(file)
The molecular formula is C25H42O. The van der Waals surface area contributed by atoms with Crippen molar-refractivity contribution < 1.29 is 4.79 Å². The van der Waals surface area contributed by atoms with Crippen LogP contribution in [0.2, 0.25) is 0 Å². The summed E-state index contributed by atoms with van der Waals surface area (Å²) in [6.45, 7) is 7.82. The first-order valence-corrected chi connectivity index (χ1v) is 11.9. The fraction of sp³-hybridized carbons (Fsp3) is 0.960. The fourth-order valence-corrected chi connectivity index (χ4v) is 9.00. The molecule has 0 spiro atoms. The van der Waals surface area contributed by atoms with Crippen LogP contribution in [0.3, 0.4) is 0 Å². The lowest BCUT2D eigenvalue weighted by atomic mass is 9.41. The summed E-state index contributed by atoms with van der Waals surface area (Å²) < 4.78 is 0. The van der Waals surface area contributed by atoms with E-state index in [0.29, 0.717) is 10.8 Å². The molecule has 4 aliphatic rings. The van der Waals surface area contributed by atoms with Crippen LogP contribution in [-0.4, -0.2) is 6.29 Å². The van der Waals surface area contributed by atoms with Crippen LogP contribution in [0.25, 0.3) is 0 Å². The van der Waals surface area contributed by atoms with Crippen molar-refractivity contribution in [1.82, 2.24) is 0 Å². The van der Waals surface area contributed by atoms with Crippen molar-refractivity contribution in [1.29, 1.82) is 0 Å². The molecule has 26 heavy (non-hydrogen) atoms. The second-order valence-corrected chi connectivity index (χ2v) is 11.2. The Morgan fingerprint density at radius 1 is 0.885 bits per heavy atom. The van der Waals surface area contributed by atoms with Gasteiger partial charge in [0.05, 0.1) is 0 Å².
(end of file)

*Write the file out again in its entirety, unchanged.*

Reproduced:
The molecular formula is C25H42O. The van der Waals surface area contributed by atoms with Crippen molar-refractivity contribution < 1.29 is 4.79 Å². The van der Waals surface area contributed by atoms with Crippen LogP contribution in [0.2, 0.25) is 0 Å². The summed E-state index contributed by atoms with van der Waals surface area (Å²) in [6.45, 7) is 7.82. The first-order valence-corrected chi connectivity index (χ1v) is 11.9. The fraction of sp³-hybridized carbons (Fsp3) is 0.960. The fourth-order valence-corrected chi connectivity index (χ4v) is 9.00. The molecule has 0 spiro atoms. The van der Waals surface area contributed by atoms with Crippen LogP contribution in [0.3, 0.4) is 0 Å². The lowest BCUT2D eigenvalue weighted by atomic mass is 9.41. The summed E-state index contributed by atoms with van der Waals surface area (Å²) < 4.78 is 0. The van der Waals surface area contributed by atoms with E-state index in [0.29, 0.717) is 10.8 Å². The molecule has 4 aliphatic rings. The van der Waals surface area contributed by atoms with Crippen LogP contribution in [-0.4, -0.2) is 6.29 Å². The van der Waals surface area contributed by atoms with Crippen LogP contribution in [0.25, 0.3) is 0 Å². The van der Waals surface area contributed by atoms with Crippen molar-refractivity contribution in [1.82, 2.24) is 0 Å². The van der Waals surface area contributed by atoms with Crippen molar-refractivity contribution in [1.29, 1.82) is 0 Å². The molecule has 26 heavy (non-hydrogen) atoms. The second-order valence-corrected chi connectivity index (χ2v) is 11.2. The Morgan fingerprint density at radius 1 is 0.885 bits per heavy atom. The van der Waals surface area contributed by atoms with Gasteiger partial charge in [0.05, 0.1) is 0 Å².